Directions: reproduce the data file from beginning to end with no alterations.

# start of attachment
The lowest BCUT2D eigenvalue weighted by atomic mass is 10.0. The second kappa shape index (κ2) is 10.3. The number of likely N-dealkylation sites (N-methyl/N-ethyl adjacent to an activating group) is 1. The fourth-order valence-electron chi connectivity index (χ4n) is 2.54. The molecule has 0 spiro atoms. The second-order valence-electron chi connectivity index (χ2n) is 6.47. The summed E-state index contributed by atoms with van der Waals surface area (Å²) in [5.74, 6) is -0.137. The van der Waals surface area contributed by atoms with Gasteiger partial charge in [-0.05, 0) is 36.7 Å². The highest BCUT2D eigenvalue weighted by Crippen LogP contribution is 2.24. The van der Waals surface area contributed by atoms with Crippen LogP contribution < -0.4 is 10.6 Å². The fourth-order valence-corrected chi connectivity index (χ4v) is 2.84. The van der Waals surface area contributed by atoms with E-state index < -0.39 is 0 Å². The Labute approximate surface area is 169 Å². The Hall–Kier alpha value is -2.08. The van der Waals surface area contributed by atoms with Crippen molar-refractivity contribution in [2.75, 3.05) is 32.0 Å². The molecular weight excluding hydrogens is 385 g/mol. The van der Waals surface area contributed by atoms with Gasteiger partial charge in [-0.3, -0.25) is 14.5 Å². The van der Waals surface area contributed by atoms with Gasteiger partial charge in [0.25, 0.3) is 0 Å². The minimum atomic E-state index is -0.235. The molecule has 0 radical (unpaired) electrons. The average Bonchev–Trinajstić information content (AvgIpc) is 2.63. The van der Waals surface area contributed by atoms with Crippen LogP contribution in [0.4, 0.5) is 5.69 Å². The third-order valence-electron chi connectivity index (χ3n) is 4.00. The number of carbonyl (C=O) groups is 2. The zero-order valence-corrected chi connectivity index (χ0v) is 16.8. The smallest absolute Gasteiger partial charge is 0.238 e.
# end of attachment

The lowest BCUT2D eigenvalue weighted by atomic mass is 10.0. The second kappa shape index (κ2) is 10.3. The number of likely N-dealkylation sites (N-methyl/N-ethyl adjacent to an activating group) is 1. The fourth-order valence-electron chi connectivity index (χ4n) is 2.54. The molecule has 0 spiro atoms. The second-order valence-electron chi connectivity index (χ2n) is 6.47. The summed E-state index contributed by atoms with van der Waals surface area (Å²) in [5.74, 6) is -0.137. The van der Waals surface area contributed by atoms with Gasteiger partial charge in [-0.05, 0) is 36.7 Å². The highest BCUT2D eigenvalue weighted by Crippen LogP contribution is 2.24. The van der Waals surface area contributed by atoms with Crippen LogP contribution < -0.4 is 10.6 Å². The fourth-order valence-corrected chi connectivity index (χ4v) is 2.84. The van der Waals surface area contributed by atoms with E-state index < -0.39 is 0 Å². The Labute approximate surface area is 169 Å². The Hall–Kier alpha value is -2.08. The van der Waals surface area contributed by atoms with Crippen molar-refractivity contribution in [2.75, 3.05) is 32.0 Å². The molecular weight excluding hydrogens is 385 g/mol. The van der Waals surface area contributed by atoms with Gasteiger partial charge in [-0.3, -0.25) is 14.5 Å². The van der Waals surface area contributed by atoms with Gasteiger partial charge in [0.25, 0.3) is 0 Å². The minimum atomic E-state index is -0.235. The molecule has 0 radical (unpaired) electrons. The average Bonchev–Trinajstić information content (AvgIpc) is 2.63. The van der Waals surface area contributed by atoms with Crippen LogP contribution in [0.4, 0.5) is 5.69 Å². The third-order valence-electron chi connectivity index (χ3n) is 4.00. The number of carbonyl (C=O) groups is 2. The zero-order valence-corrected chi connectivity index (χ0v) is 16.8. The smallest absolute Gasteiger partial charge is 0.238 e.